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Anonymous
a b B Homebuilt system
July 13, 2012 12:14:38 AM

jerm1027 said:
First off, you haven't backed up a single statement. Second, I never said the calculator was 100% accurate, I said use it as an estimate.

actually neither have you if you want to get picky. oh my bad i did post a link about the capacitor myth, i guess you overlooked that in a rush to defend your POV.
but have a few more:
Debunking Power Supply Myths
On Efficiency
50% Load Myth

jerm1027 said:
Practically nothing... I single laptop cooling fan pegged an hour off my 60WHr battery. Bear in mind this is probably a dinky 40mm fan, maybe less. 120mm do consume a noticeable amount of power, especially high RPM fans. Even more noticeable if you have multiple fans (not uncommon to have a 5-fan configuration.) A single USB device can draw 5-10 watts of power, so about the same as RAM. I don't know about other people, but I typically use my USB to charge my phone, even while gaming. I'm sure most people have an iPod or some device they wish to charge.

yes devices can use power, though what you posted are not relevant to the OPs system as spec'd. it is not a laptop nor is there anything about using it as a charging station for an iPod or having 5+ case fans.
jerm1027 said:

Capacitor aging a myth? Lets see if your PSU provides the same wattage and efficiency 5/10 years down the line (spoiler: it won't). PSU's do age.

refer to this post again: http://www.tomshardware.com/forum/300392-28-capacitor-a...
as i said it is not age but heat that will "stress" a capacitor. according to your statement a PSU sitting in a box, unused will age and that thread completely finds the error in that philosophy.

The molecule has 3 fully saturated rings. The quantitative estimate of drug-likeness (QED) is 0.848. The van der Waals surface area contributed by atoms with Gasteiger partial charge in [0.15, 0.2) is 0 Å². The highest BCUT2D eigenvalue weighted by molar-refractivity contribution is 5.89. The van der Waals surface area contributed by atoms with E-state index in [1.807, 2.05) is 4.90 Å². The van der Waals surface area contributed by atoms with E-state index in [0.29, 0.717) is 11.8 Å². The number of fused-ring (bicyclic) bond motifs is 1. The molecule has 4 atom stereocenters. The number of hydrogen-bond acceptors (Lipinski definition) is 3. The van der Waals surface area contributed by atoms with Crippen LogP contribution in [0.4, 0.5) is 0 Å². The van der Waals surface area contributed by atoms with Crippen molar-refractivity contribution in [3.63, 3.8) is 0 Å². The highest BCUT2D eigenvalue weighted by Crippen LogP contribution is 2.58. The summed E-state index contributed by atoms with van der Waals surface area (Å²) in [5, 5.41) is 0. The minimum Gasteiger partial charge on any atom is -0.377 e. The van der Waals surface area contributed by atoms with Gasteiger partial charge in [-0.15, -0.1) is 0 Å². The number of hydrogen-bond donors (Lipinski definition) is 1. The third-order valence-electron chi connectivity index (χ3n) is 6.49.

jerm1027 said:

I never said I wasn't fine to go above 50%. PSU's are still pretty efficient up to about 80% load. Even as an gamer, I find my computer idle most of the time. cramming an 800W psu for a system that's going to consume less than 200w most of the time doesn't make sense. Hence the recommendation for a 650w PSU. Odd how you are bringing up idle power consumption and PSU efficiency, but you are the one recommending the higher wattage, less efficient PSU.

ah, i recommended a 550 watt PSU for a single card and stated a 650 watt will "just be enough" but a 700 watt would be better. however what 700 watt PSUs there are i wouldn't recommend so kill me over that :p 

and that is spec'd for a GTX 570 which draws ~215 watts. spec'ing out a system as you suggested with either 2x 7850 (10 watts idle ~100 peak load) or 2x 7870 ( 12 watts idle 115 watt peak) will require ~200 watts less, so a 550 watts PSU will be sufficient.
AMD Radeon HD 7850 & HD 7870 2 GB
Power Consumption

sorry if you do not like being corrected. but you are making assumptions and deriving a conclusion by inappropriate means. so what now? a little bickering back and forth to drive the OP off and ends up getting no help?
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July 13, 2012 12:48:53 AM

Quote:
yes devices can use power, though what you posted are not relevant to the OPs system as spec'd. it is not a laptop nor is there anything about using it as a charging station for an iPod or having 5+ case fans.


I was using the laptop as an example of fans consuming a considerable amount of power. The OP also didn't specify that he was using fans, so should we assume that he is using passive cooling? Yes I made assumptions, not unreasonable ones, and ones I've found typical in my experience.

Quote:
according to your statement a PSU sitting in a box, unused will age and that thread completely finds the error in that philosophy.


I've never said that. In fact, the very message in the tool states (24/7) usage, which implies zero down time. Again, in my experience, I have my computer on 7 days a week.